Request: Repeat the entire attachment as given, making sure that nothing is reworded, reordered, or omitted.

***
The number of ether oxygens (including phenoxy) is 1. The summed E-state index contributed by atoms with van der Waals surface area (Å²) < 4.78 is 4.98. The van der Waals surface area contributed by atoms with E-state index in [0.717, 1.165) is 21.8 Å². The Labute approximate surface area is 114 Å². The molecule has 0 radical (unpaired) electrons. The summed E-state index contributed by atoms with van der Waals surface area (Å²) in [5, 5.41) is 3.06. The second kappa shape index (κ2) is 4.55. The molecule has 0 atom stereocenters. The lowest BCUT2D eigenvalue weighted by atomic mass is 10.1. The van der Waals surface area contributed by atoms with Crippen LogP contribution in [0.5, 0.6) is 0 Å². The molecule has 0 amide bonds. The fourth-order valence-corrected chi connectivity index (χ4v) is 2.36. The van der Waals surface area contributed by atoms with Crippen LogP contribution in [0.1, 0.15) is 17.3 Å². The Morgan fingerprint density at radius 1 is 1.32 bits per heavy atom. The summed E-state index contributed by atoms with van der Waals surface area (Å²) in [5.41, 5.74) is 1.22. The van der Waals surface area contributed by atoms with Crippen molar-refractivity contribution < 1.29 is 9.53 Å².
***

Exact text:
The number of ether oxygens (including phenoxy) is 1. The summed E-state index contributed by atoms with van der Waals surface area (Å²) < 4.78 is 4.98. The van der Waals surface area contributed by atoms with E-state index in [0.717, 1.165) is 21.8 Å². The Labute approximate surface area is 114 Å². The molecule has 0 radical (unpaired) electrons. The summed E-state index contributed by atoms with van der Waals surface area (Å²) in [5, 5.41) is 3.06. The second kappa shape index (κ2) is 4.55. The molecule has 0 atom stereocenters. The lowest BCUT2D eigenvalue weighted by atomic mass is 10.1. The van der Waals surface area contributed by atoms with Crippen LogP contribution in [0.5, 0.6) is 0 Å². The molecule has 0 amide bonds. The fourth-order valence-corrected chi connectivity index (χ4v) is 2.36. The van der Waals surface area contributed by atoms with Crippen LogP contribution in [0.1, 0.15) is 17.3 Å². The Morgan fingerprint density at radius 1 is 1.32 bits per heavy atom. The summed E-state index contributed by atoms with van der Waals surface area (Å²) in [5.41, 5.74) is 1.22. The van der Waals surface area contributed by atoms with Crippen molar-refractivity contribution < 1.29 is 9.53 Å².